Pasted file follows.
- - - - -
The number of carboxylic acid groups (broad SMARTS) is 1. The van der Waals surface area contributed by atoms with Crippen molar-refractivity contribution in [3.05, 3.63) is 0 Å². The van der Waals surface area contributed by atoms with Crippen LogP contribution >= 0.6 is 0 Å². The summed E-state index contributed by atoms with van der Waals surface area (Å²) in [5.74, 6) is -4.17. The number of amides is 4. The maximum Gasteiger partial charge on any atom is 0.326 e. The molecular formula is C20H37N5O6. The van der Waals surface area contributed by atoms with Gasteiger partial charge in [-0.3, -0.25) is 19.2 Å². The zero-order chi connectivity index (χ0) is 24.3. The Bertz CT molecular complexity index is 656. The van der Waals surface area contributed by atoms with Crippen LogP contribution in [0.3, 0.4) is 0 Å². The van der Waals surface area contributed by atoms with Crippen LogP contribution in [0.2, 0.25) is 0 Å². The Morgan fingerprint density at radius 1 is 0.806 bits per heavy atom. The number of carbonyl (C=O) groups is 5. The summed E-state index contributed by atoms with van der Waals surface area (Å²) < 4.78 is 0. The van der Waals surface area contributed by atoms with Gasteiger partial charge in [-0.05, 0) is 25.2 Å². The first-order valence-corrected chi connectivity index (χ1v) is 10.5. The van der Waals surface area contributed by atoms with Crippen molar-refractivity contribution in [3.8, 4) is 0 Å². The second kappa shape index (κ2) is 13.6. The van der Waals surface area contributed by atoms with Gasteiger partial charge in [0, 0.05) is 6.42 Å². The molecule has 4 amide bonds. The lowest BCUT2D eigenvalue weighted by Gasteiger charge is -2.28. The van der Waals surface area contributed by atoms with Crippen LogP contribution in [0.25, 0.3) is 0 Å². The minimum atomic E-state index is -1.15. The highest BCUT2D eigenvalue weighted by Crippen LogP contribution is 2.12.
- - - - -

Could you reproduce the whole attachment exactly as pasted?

The number of carboxylic acid groups (broad SMARTS) is 1. The van der Waals surface area contributed by atoms with Crippen molar-refractivity contribution in [3.05, 3.63) is 0 Å². The van der Waals surface area contributed by atoms with Crippen LogP contribution >= 0.6 is 0 Å². The summed E-state index contributed by atoms with van der Waals surface area (Å²) in [5.74, 6) is -4.17. The number of amides is 4. The maximum Gasteiger partial charge on any atom is 0.326 e. The molecular formula is C20H37N5O6. The van der Waals surface area contributed by atoms with Gasteiger partial charge in [-0.3, -0.25) is 19.2 Å². The zero-order chi connectivity index (χ0) is 24.3. The Bertz CT molecular complexity index is 656. The van der Waals surface area contributed by atoms with Crippen LogP contribution in [0.3, 0.4) is 0 Å². The van der Waals surface area contributed by atoms with Crippen LogP contribution in [0.2, 0.25) is 0 Å². The Morgan fingerprint density at radius 1 is 0.806 bits per heavy atom. The number of carbonyl (C=O) groups is 5. The summed E-state index contributed by atoms with van der Waals surface area (Å²) < 4.78 is 0. The van der Waals surface area contributed by atoms with Gasteiger partial charge in [-0.05, 0) is 25.2 Å². The first-order valence-corrected chi connectivity index (χ1v) is 10.5. The van der Waals surface area contributed by atoms with Crippen molar-refractivity contribution in [3.8, 4) is 0 Å². The second kappa shape index (κ2) is 13.6. The van der Waals surface area contributed by atoms with Gasteiger partial charge in [0, 0.05) is 6.42 Å². The molecule has 4 amide bonds. The lowest BCUT2D eigenvalue weighted by Gasteiger charge is -2.28. The van der Waals surface area contributed by atoms with Crippen LogP contribution in [0.25, 0.3) is 0 Å². The minimum atomic E-state index is -1.15. The highest BCUT2D eigenvalue weighted by Crippen LogP contribution is 2.12.